There are times when you need to connect fabric to something and sewing and stapling just aren’t options. There are also times when you just want a quick bond so you can sew it into place.
One fast option you might consider is spray adhesive. Spray adhesives are designed for efficiency. You can coat a large area with them and after waiting a few seconds it is ready to bond.
We took a look at whether you can use spray adhesives to bond two pieces of fabric and put together this article with what we learned. We hope you find it useful and that it provides the answers you’re looking for.
Can you use spray adhesive on fabric?
The question isn’t necessarily whether you can use spray adhesive on fabric, but rather under what conditions should you use spray adhesive on fabric.
Spray adhesive isn’t great to use if you’re creating a new seam with two pieces of fabric, but you can use it when either doing a major upholstery project or you want to slide new padding or batting into place.
You’ll also want to find spray adhesive designed specifically for upholstery. While regular spray adhesive will create a bond, that specially designed for fabric will create a better one.
How to use spray adhesive on fabric
Using spray adhesive on fabric isn’t a complicated process, and some of the steps will feel familiar because they are pretty common to all crafting.
Your first step is making sure you have the right materials. When you purchase spray adhesive, make sure it’s spray adhesive that will adhere to fabric. If you know the specific kind of fabric, check that, too, in case an adhesive you are considering won’t stick to everything.
Clean the fabric you want to use the adhesive on. Spray adhesives don’t form the strongest bond of all glues and dirt and grit will weaken that bond. Allow it to fully dry before using spray adhesive on it.
Apply the spray adhesive to the back of whatever you’re attaching to the fabric rather than the fabric itself. If the fabric folds in on itself, this will ensure that it doesn’t stick together. If you need to attach two pieces of fabric, spray down the smallest.
This will also help eliminate the possibility that the spray adhesive will bleed through the front of your fabric and leave a strain.
Spray adhesives dry in about 30 seconds, so work quickly to even out any wrinkles or to readjust them.
Allow the adhesive to fully dry before you put the fabric to full use. Don’t stress any seams too quickly or you will pull them apart.
What is the best spray adhesive for fabric?
Because of the nature of fabric, using spray adhesive isn’t always ideal. The fibers and pores between the fibers make it difficult to use many kinds of glue, especially one designed for fast application and drying.
There are spray adhesives designed for fabric, however.
A high-quality spray adhesive will do two things for you.
The first is that it won’t soak into the fabric, thus reducing its ability to bond two things together. Spray adhesives are designed to coat the surface and with an inconsistent surface you’ll want something that acts upon what there is.
You’ll also want a spray adhesive that is colored so you know when you’ve got total coverage. Because spray adhesive doesn’t create the strongest bond, you want as much surface as possible sticky.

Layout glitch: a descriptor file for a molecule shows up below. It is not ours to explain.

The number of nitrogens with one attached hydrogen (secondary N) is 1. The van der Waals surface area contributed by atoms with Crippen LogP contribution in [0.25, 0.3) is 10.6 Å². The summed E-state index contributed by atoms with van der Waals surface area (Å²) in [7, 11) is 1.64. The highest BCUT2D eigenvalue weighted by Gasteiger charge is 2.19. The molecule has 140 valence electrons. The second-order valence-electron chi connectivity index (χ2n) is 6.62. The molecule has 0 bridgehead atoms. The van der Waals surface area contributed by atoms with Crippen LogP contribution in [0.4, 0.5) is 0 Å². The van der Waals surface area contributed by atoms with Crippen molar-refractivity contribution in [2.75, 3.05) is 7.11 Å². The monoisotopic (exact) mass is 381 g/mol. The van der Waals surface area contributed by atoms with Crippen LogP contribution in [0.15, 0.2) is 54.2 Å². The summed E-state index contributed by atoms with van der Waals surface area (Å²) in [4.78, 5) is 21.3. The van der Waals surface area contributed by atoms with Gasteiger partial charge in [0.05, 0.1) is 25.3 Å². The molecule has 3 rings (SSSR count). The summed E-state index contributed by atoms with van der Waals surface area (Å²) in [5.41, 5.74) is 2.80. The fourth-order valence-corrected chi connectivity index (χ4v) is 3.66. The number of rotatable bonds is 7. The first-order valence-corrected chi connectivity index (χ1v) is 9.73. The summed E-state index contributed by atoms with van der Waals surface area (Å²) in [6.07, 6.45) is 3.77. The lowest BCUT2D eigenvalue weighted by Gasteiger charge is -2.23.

Can you use spray adhesive on fabric instead of sewing?
When it comes to fabric, spray adhesives are best used when sewing isn’t an option. That means things like when adding batting or lace to the hem of a piece of fabric.
The problem is that spray adhesive just doesn’t create a strong enough bond that it is a reliable replacement for sewing. If your project is big enough that sewing is overly burdensome, then look at another adhesive option.
A viable alternative is that you can use spray adhesive to stick together two pieces of fabric you intend to sew together but don’t want to hold in place. As a very temporary way of helping to get a seam sewed straight, spray adhesive works.
How long does spray adhesive last on fabric?
There is no universal timetable to know how long a spray adhesive bond will remain viable in fabric.
Several factors will go into getting the best guess as to how long you can expect a bond to hold out.
Start with the fabric itself. Spray adhesive depends on making a surface connection with the things it is binding. Fabric is woven materials and the greater the space between fibers the weaker the bond will be.
It also depends on whether the particular spray adhesive you are using is designed for fabric. Regular craft spray adhesive won’t last nearly as long as spray adhesive designed for fabric.
The normal wear-and-tear will accelerate if the spray adhesive bond is exposed to a higher level of abuse. If you are adding batting to an armrest, having kids who pound on the armrest while playing will wear out the adhesive faster.
Finally, there are environmental considerations. Warm, humid conditions are likely to wear out spray adhesive faster than cool, dry conditions. But frigid temperatures can cause a bond to become brittle.
If you’re in a hurry and don’t need the strongest bond possible, spray adhesives can provide an efficient way to connect fabric to things. This is especially true if your project is big and won’t get a lot of rough play.
Before you start using spray adhesives on fabric, however, you’ll want to know about the fabric and the glue you plan to use. You’ll also want to know a few hints and tricks to make sure you’re as successful as possible.
We hope that we provided you with those kinds of answers in this article. If you did, we’d love to hear from you in a comment. You can also share this on your social media networks. There might be other people wondering if they can use spray adhesive on fabric.